Published November 17, 2021
Retention in research is a major issue for investigators conducting clinical trials. The challenges and solutions involved with this timely topic will be the subject of the next seminar in the University at Buffalo Clinical and Translational Science Institute (CTSI) Distinguished Seminar Series, which presents top experts on a diverse range of topics.
On Wednesday, December 1, Stephanie O’Malley, PhD, Elizabeth Mears and House Jameson Professor of Psychiatry, Deputy Chair Clinical Research, Yale School of Medicine, will discuss “Effective Strategies for Maintaining Research Participation in Clinical Trials.” The free seminar will be held online via Zoom from 4 to 5 p.m.; find more information and registration link here.
In this seminar, O’Malley will outline how attrition from clinical trials can threaten the validity, generalizability, and reliability of study results and undermine the considerable investment made by participants, researchers, and funders. She will also address the critical importance of ensuring high retention in clinical trials in order to meet the goal of scientific rigor and unbiased results, while evaluating and providing practical strategies for maintaining research participation.
O’Malley says a key element of her presentation will be a discussion of exactly why retention in research is so important.
“Recruitment is often a paramount concern for researchers with less systematic attention given to retention,” she explains. “However, maintaining excellent retention is essential to preserving the rigor and power of the study and to reducing the risk of bias in the overall study results.”
The COVID-19 pandemic has made both recruitment and retention even more challenging.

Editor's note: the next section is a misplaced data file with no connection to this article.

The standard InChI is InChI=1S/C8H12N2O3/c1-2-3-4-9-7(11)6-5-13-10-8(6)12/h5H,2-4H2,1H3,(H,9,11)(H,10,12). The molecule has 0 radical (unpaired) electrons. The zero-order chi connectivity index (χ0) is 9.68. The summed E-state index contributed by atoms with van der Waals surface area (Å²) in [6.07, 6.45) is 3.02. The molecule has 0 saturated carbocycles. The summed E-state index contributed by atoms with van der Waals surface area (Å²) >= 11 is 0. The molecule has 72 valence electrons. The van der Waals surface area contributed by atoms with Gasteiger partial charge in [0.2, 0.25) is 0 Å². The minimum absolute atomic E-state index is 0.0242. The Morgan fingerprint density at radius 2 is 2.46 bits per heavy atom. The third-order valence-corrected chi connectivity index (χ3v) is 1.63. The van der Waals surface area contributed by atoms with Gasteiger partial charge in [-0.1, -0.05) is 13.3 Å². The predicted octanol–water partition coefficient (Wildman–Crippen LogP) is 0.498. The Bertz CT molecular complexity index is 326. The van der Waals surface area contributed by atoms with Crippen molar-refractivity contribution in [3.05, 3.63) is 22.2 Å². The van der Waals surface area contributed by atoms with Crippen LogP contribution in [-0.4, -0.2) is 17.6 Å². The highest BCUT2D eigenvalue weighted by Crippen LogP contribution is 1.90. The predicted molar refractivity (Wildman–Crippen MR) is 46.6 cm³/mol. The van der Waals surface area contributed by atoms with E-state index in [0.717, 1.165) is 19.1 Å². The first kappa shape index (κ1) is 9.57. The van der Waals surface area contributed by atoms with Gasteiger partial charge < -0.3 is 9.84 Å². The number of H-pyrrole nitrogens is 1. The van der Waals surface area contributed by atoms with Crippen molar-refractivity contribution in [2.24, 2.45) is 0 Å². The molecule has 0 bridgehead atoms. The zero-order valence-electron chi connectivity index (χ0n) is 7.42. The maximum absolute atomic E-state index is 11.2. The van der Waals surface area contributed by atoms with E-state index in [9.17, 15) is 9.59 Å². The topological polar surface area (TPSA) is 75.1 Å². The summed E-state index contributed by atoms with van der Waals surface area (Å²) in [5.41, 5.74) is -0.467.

“The pandemic has made retention using traditional methods of in person assessments more difficult due to institutional restrictions on patient facing activities and the concerns of participants,” O’Malley says. “At the same time, these challenges have provided the impetus to develop alternative methods to engage and retain participants using remote interviews and technologies, strategies I anticipate will become common practice even when the pandemic is behind us.”
Also challenging is retention of minoritized groups in research. O’Malley says the barriers that exist here must be addressed by researchers.
“Several important challenges exist to the retention of minoritized groups, particularly for individuals of lower socioeconomic status,” she explains. “For example, they may face a number of barriers, including jobs that do not allow for easy time off, reliance on public transportation, or difficulty arranging childcare. To address these issues, we need to be flexible with hours for appointments, be willing to see them closer to where they live, and/or provide compensation for the additional expenses they incur due to the research. Having staff members from the same communities can also be very helpful in enhancing trust and retention in the study.”
In addition to discussing challenges, O’Malley says her seminar will provide examples from a range of studies including strategies that have been proposed to enhance retention of individuals from all members of the community, including minoritized groups.
“Some of the methods discussed will include creating a welcoming environment and building trust, incentives and ways to reduce barriers to retention as well as approaches to monitoring and responding to anticipated and actual lapses in participation,” she says.
O’Malley was suggested as a Distinguished Seminar Speaker by Jeffrey M. Lackner, PsyD, Co-Director, CTSI Workforce Development Core, Professor of Medicine and Chief, Division of Behavioral Medicine, Department of Medicine, Jacobs School of Medicine and Biomedical Sciences. Lackner, who explained that he has known O’Malley for 30 years, says that “what has always impressed me about her work is how systematic and practical it has to improving outcomes in clinical trials and routine clinical care. Dr. O’Malley has done cutting-edge research which provides nuts and bolts tools for how clinicians and researchers can optimize recruitment. Beyond her alcohol work, her research in non-research settings shows how providers can improve retention of patients in everyday clinical settings.”
For questions about the CTSI Distinguished Seminar Series, contact firstname.lastname@example.org or (716) 829-4718.